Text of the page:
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1999 was the last time the International Microwave Symposium was held at the Anaheim Convention Center. The Symposium theme, “The Magic Touch of Microwaves,” was a play off the proximity to Disney’s Magic Kingdom. However, General Chair Bob Eisenhart, writing in the Microwave Journal show issue from that year, preferred to explain the theme in terms of the “magic” that microwave engineers perform. Eisenhart invited attendees to “get together and open your personal 'bag of tricks' to see what all of the presenters and exhibitors have to share.” If Microwave Week is a time to “show the magic,” then not much has changed in 11 years.
Eisenhart talked about the growth of the technical program and the industrial exhibition that year. At the time, the technical program was expanded from three to four days and the interactive forum also grew by one day (from two days to three). The expansion was needed to accommodate more material and avoid the “crunch” that had occurred in previous years as the forums’ popularity had led to standing room only attendance. Not a bad problem to have. In between, there were the usual panel, plenary, rump and focused sessions that are still the hallmark of every Microwave Week. Will this formula ever get old? Who knows and why mess with success?
The plenary session opened with the usual MTT-S dignitaries and featured a keynote from Dr. John Forrest, VP of the Royal Academy of Engineering, on the subject of “Communications Networks for the New Millennium.” What? There wasn’t a keynote about the looming Y2K problem? Maybe microwave engineers are less prone to panic; or being “analog minded,” perhaps the industry wasn’t paying attention to software glitches from digits rolling over. In hindsight, we look pretty smart.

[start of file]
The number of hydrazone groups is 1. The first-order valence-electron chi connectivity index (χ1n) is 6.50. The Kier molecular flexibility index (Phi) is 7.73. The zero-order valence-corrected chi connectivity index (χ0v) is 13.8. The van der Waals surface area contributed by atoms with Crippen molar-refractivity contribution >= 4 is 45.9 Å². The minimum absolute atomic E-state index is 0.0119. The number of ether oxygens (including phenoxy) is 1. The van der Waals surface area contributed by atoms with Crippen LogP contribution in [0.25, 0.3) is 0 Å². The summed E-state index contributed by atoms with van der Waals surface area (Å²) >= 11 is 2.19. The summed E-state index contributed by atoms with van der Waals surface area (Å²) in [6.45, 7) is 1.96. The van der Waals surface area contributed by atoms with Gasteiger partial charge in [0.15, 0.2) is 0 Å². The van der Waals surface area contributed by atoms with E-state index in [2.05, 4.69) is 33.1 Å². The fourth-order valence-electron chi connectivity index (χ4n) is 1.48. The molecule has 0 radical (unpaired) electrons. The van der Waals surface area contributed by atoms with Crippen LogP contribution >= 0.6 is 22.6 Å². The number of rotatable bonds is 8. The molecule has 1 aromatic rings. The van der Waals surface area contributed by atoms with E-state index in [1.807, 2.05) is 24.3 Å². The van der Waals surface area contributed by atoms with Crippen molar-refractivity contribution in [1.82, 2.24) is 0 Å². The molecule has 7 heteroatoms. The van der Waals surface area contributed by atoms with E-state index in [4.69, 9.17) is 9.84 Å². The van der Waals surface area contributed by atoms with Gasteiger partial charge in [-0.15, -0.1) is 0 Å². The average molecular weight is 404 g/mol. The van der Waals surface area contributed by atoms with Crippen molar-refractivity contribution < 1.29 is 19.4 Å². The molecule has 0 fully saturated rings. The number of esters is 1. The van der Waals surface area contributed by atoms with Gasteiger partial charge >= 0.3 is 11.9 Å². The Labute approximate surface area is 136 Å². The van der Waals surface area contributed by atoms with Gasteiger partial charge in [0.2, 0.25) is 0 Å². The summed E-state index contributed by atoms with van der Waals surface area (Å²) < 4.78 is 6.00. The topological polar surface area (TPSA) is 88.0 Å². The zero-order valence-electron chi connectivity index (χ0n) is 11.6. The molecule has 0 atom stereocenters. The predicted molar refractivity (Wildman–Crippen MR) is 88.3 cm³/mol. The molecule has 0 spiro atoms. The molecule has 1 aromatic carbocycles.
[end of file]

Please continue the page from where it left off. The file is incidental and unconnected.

I don’t have a copy of the keynote address, but I’m sure many of our readers can recall the state of mobile communications at the turn of the century and imagine what was said. At the time, we were all living in the 2G world. The first full internet service on mobile phones was introduced by NTT DoCoMo in Japan in 1999. A year later, the first advertising appeared on a mobile phone when a free daily news headline service on SMS text messaging was launched in Finland.
Yes, change was coming. The new millennium introduced packet-switching to replace circuit-switching for data transmission, ushering in 3G technology. A quick scan of the 1999 technical program from the May issue of Microwave Journal revealed the occasional paper on component level technologies that would bring 3G to life (i.e. Fukaya & Takahashi, “A 150 W E-mode GaAs Power FET with 35 percent PAE for W-CDMA Base Station”).
It is an interesting exercise to look back a mere 11 years and ponder life’s changes. While it may not seem that long ago, the state of our progress (on both the technical and business levels) is more than one might have realized, wonderfully frozen in time on the pages of an old issue of Microwave Journal.
Dr. Bob Eisenhart, Chairman of the 1999 IEEE MTT-S IMS in Anaheim